YMMV / Doom Patrol

  • Badass Decay: Rita Farr. Pre-resurrection, 1960s Rita Farr could and would repeatedly go toe-to-toe with giant robots or dive into the inner mechanics of explosive devices and was always a woman with her own mind. She wouldn't for a second stand for the men in her life making her decisions for her. Post-resurrection, 21st century Rita Farr is most notable for having two major story arcs in which she was subject to somebody else's whims, either the Chief (One Year Later) or Mento (Volume 5)note .
  • Complete Monster: Captain Zahl, who later became a foe of the Teen Titans, was a Nazi U-Boat commander turned criminal mercenary who never gave up on imposing the Third Reich's vision on the world. After a confrontation with Niles "The Chief" Caulder left him down an arm and confined to a back and neck brace, Zahl took on a behind-the-scenes role, transforming Otto Von Furth into the always-burning Plasmus, and manipulating the unstable Madame Rouge into betraying the Doom Patrol and Brotherhood of Evil both, resulting in the demise of both teams. Hunted across the world by surviving Doom Patrol members and associates Gar Logan, Robotman, and Mento, Zahl battled the New Teen Titans when he and his army joined Madame Rouge's attempted conquest of Zandia. Under Zahl's direction his men massacred thousands of Zandia's expat inhabitants, and captured the Titans, subjecting them to the horrors of his Devolving Pit.
  • Crazy Awesome: A recurring theme. Crazy Jane has a different superpower for each of her personalities, which shift continuously. Dorothy Spinner's imaginary friends aren't imaginary. And Rhea Jones' powers are greatly amplified after she goes mad.
    • To put in special context with Rhea, she literally brought down a gigantic, levitating stone city which may have been a literal angel and helped put an eons long feud between two alien races to a halt simply because she got tired of waiting for a signal. And she only waited for like ten seconds!
  • Crowning Moment of Awesome: Rhea Jones pre-transformation stabbing Red Jack in the back. She briefly awakens from her coma, takes the knife Jack had just stabbed into her back, and then stabs him. The scene of Rhea standing there awkwardly with a proud smile on her face, as Jack stumbles around trying to get at the knife, is awesome as it is creepy. She then lapses back into her coma.
  • Ensemble Darkhorse:
    • Beast Boy, who showed up way back when in 1965 as a one-chapter concept and proved so popular he ended up becoming Rita Farr's son and reserve member of the Patrol. He's been a Doom Patrol and Teen Titans regular for over fifty years, achieving more mainstream success and longevity than even the original Doom Patrol.
    • Mr. Nobody is by far the most popular character to have come from Grant Morrison's run, and is considered a pretty iconic representation of the insanity, ridiculousness, and horror that made up Morrison's tenure. Whenever anybody thinks of Morrison's run, they think of Mr. Nobody. And to drive this home, even though Nobody died in the Brotherhood of Dada's return, he was brought back in Giffen's run as "Mr. Somebody" before Gerard Way restored him to his original state and created the Brotherhood of Nada to accompany his return.
  • Fair for Its Day: Arnold Drake's portrayal of Rita Farr in the original series is very modern and progressive for a DC comic of the Sixties (even if some aspects are inevitably dated). It certainly compares favourably to Stan Lee's portrayal of Sue Storm across town at Marvel.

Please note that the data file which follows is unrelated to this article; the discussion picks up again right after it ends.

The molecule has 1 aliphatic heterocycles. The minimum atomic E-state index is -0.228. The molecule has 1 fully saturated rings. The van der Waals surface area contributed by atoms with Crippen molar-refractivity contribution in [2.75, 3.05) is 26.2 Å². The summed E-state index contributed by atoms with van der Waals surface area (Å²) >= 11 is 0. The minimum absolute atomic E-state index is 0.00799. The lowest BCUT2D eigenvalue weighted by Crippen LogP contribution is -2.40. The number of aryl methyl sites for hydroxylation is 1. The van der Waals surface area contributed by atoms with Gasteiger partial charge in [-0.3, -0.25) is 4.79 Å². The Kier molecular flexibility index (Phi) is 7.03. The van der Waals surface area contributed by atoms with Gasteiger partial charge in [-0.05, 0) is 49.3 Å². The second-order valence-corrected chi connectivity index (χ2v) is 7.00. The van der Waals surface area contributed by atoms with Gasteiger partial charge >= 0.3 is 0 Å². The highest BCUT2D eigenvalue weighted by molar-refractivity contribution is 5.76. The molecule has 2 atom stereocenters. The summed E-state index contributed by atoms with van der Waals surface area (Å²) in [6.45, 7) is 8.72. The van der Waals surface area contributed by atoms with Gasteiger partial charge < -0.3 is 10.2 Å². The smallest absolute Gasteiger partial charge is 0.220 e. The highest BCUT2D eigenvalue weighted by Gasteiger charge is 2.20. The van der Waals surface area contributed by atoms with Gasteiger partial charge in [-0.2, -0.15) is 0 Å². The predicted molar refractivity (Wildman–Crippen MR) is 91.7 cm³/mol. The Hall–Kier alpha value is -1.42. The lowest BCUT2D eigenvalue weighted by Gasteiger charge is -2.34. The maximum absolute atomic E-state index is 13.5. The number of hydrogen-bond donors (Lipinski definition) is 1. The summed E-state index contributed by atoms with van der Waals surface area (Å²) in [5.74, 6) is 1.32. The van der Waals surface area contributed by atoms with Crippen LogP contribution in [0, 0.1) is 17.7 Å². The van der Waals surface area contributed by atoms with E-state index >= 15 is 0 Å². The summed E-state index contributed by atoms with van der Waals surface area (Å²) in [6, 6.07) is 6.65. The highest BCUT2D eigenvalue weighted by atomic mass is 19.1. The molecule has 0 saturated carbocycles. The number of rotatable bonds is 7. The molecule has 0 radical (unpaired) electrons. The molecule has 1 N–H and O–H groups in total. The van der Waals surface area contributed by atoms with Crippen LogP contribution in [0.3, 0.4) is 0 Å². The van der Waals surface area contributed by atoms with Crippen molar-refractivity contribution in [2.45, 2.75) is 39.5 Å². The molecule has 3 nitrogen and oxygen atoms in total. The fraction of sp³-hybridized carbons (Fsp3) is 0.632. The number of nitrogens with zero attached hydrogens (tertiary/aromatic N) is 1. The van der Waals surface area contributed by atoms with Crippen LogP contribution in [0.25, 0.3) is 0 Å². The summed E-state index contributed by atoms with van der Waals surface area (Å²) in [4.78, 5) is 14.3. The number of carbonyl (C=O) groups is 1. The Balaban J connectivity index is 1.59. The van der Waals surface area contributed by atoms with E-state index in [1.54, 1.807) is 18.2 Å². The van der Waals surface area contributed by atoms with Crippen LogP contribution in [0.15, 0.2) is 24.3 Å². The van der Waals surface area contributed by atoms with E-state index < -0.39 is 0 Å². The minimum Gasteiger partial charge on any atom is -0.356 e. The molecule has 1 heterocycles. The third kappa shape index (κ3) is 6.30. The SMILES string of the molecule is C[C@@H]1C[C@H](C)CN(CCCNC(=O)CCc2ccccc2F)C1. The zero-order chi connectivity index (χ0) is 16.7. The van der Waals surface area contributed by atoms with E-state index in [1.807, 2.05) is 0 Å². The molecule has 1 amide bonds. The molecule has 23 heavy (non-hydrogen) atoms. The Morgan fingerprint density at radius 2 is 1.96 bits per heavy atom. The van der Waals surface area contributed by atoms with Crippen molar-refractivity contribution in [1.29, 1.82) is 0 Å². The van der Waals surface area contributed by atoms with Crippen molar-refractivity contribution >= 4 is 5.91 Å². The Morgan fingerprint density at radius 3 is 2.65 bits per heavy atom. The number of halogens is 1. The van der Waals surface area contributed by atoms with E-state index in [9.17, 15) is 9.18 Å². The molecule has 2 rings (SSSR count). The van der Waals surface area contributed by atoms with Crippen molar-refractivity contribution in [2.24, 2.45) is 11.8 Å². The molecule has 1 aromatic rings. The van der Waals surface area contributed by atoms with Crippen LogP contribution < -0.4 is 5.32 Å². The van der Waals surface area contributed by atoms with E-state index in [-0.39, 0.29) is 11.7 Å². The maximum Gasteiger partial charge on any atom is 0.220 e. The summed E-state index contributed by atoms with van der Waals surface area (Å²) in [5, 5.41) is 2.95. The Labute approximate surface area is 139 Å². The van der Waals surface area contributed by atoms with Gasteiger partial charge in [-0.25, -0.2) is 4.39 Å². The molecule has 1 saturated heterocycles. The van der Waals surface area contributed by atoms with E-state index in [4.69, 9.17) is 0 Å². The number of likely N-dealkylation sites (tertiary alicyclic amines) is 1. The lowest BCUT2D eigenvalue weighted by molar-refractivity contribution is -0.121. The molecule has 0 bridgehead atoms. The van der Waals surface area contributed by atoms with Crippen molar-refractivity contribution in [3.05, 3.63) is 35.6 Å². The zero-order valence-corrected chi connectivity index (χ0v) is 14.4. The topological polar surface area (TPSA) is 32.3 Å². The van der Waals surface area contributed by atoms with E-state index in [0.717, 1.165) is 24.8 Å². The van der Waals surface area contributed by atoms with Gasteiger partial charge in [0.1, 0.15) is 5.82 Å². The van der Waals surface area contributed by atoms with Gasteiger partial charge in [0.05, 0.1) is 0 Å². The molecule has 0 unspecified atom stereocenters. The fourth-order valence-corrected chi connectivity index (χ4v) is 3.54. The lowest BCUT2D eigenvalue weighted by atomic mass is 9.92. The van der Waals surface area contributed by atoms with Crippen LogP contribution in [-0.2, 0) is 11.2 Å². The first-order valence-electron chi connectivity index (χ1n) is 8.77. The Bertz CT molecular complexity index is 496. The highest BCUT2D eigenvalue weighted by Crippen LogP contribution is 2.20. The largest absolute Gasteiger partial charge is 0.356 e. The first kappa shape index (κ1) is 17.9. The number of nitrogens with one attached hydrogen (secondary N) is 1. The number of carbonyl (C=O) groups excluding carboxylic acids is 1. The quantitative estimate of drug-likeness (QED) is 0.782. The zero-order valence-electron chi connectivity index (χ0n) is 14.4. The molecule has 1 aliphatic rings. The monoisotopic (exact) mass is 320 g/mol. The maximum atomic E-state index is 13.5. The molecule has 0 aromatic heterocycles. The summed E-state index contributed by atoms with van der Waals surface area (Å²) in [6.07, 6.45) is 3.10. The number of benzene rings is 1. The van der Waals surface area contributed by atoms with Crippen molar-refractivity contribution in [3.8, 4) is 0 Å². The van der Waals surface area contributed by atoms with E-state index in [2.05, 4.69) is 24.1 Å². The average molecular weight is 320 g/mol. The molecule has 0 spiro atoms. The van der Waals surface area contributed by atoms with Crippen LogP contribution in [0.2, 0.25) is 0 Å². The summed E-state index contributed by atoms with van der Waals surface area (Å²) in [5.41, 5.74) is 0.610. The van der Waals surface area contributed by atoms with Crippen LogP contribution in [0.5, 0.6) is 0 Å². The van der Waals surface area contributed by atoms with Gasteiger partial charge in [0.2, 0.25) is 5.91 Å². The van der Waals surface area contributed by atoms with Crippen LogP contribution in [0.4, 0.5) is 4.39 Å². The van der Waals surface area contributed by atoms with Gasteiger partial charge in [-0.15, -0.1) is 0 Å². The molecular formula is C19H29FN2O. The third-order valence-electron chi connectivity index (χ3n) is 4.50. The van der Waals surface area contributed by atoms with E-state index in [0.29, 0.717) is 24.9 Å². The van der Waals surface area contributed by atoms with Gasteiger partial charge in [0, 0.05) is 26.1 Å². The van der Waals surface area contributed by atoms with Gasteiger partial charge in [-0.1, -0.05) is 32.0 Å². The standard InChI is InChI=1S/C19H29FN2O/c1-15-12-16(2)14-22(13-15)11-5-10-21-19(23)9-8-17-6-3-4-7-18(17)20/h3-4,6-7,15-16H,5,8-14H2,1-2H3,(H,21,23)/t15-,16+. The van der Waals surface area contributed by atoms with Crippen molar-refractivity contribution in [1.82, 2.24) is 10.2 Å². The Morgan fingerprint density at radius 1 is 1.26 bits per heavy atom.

• Moral Event Horizon: Madame Rouge and Captain Zahl crossed it when they murdered the original Doom Patrol in the finale of the Silver Age run.
  • My Real Daddy: Even DC Comics agrees with this; their "Volume 1" trade paperback begins with Grant Morrison's run of Doom Patrol, at issue 19. (Issues 1-18 were basically X-Men with a different cast: not bad, just So Okay, It's Average.)
  • Tough Act to Follow: Morrison again. The strong Pollack and Arcudi runs often suffer unfairly in comparison, since Morrison's is regarded as one of the very best superhero comics of the late 80s/early 90s.
  • True Art Is Incomprehensible: Morrison and Pollack. Of course, things start to make a good deal more sense if you love esoterica, Burroughs, Borges, dada, Surrealism, Kabbalah, and identity and gender politics.
  • Ugly Cute: Dorothy Spinner, Cliff Steele.
    Cliff (to somebody in a hospital elevator): Fourth floor, pal. I'm here to complain to my plastic surgeon.
  • Values Dissonance:
    • In the 1960s version the characters are all viewed as "freaks," including the Chief... because he uses a wheelchair. Fortunately, attitudes towards disabilities have changed somewhat since then.
    • When it turned out Monsieur Mallah and the Brain were in love, the reaction of most people was "OMG, they're gay! That's disgusting!". Never mind that one's a talking gorilla and the other a brain in a jar, and they're both demented murderous criminals: it's the fact that they're the same gender that they found offensive.
  • What Do You Mean, It Wasn't Made on Drugs?: The whole dang series, but especially the Morrison/Pollack run. And at times they were only working from what Drake had already established - seriously, Animal-Vegetable-Mineral Man?
    • Another highlight was the issue with "The Codpiece." A supervillain whose whole shtick was Compensating for Something is odd enough. But add this issue being based around Coagula and detailing how she got her powers (Rebis was one of her "clients"), and then how she stopped Codpiece's bank robbing spree by touching his equipment and causing it to dissolve. So the Compensating for Something villain was taken down by a transgender hooker turned super-heroine after she contracted superpowers in a manner akin to an STD.
  • The Woobie: The whole team most of the time, really, but especially Robotman.